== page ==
Sluggish protein market forces Tyson downgrade

By Anita Awbi

- Last updated on GMT

Related tags Tyson Meat

US packaged meat processor Tyson Foods has been downgraded by
Moody's Investors Service, following concerns the firm cannot cope
with the current slump in global meat sales.

Moody's said Tuesday the relegation reflects a deterioration in Tyson's operating performance and debt protection measures, as doubts rise over the firm's ability to cut costs and adapt to the soft protein market.

The New York-based analysts assigned the firm a low "speculative grade liquidity rating"​, adding that should Tyson be unable to improve its performance, ratings could come under increasing pressure.

"This rating action reflects Moody's view that, despite its size and diversity and the uncertainties inherent in the global protein industry, Tyson has not exhibited the level of stability and predictability we expect from an investment grade protein company,"​ said Moody's senior vice-president Peter Abdill.

Moody's said Tyson's operations have been "severely impacted"​ this year due to weak supplies and high raw materials prices in the beef market, aggravated by continuing bans on beef exports to South Korea and Japan following recent BSE scares. The worldwide avian flu phenomenon, causing the poultry industry to crash, has also hit Tyson's profits.

What's more, Tyson's recent high-spending policy aimed at increasing sales of value-added and branded protein products may have damaged its ability to ride out the difficult trading environment.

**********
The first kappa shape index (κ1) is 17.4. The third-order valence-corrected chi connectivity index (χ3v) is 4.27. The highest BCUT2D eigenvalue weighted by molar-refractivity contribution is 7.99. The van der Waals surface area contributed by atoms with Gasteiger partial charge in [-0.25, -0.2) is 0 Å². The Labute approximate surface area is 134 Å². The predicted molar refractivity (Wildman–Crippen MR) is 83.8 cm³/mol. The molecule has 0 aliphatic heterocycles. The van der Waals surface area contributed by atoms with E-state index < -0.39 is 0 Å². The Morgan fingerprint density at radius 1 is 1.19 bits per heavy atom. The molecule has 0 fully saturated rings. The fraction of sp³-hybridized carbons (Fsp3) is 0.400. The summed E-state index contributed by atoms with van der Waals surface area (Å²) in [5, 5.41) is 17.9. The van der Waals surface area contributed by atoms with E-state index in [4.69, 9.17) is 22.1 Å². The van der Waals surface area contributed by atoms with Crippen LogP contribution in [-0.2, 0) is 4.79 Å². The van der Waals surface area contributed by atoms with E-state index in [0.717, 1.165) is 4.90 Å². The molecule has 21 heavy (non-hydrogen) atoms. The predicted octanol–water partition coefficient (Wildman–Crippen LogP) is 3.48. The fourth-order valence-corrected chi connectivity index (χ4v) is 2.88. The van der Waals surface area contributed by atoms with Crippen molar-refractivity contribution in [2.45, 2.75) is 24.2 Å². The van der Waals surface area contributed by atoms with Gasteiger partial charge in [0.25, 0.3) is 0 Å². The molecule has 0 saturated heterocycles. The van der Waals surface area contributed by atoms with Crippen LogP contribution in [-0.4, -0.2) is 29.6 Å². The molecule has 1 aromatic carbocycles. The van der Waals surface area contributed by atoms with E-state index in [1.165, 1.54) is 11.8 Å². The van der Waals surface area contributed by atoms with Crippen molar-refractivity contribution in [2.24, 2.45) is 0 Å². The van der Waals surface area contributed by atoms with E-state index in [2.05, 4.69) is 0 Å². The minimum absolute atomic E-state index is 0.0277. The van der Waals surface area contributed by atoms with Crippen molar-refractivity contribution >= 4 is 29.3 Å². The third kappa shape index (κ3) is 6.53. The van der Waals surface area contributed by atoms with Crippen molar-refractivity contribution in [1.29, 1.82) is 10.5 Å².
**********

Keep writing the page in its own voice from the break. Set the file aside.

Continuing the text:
In a U-turn Tyson is now pursuing a cost reduction initiative to try to redress the over-spend.

Earlier this month the packaged meats giant announced plans to axe 420 jobs and execute a tough $200m (€156.9m) savings plan.

The new savings program expands on chief executive Richard Bond's original $110m plan, and will concentrate on slashing staff levels, consulting fees, travel and sales-related expenses and supplies.

But Tyson acknowledged it can't just save its way back to profitability, and will also work to improve cost management, introduce more value-added products, bolster operational efficiencies and expand its international business to encourage "top line growth"​.

With sales of over $26bn Tyson is the world's largest protein processor with operations in beef, chicken and pork, as well as branded packaged foods.

The manufacturer reduced its yearly profit forecast in May, indicating weaker than expected operating performance and sluggish earnings as it revealed a $127m loss for the second quarter of 2006.

However there could be tougher times still to come. According to FAO figures, prices for beef, pork and poultry on the world market will fall 5.8 per cent this year, as supply and demand problems hit the industry.

"In a reversal from 2005, when the FAO meat price index (calculated using trade weighted indicative international prices) peaked at a near 15 year high of 126 points, sharply lower poultry prices in early 2006 have prompted a decline in the index to 112,"​ the organisation said in a statement.

An overall weakening of meat demand, uncertain price prospects and escalating trade restrictions in 2006 are expected to limit global meat output to 272.5m tonnes, up only 1.6 per cent from last year's 268.1m tonnes.

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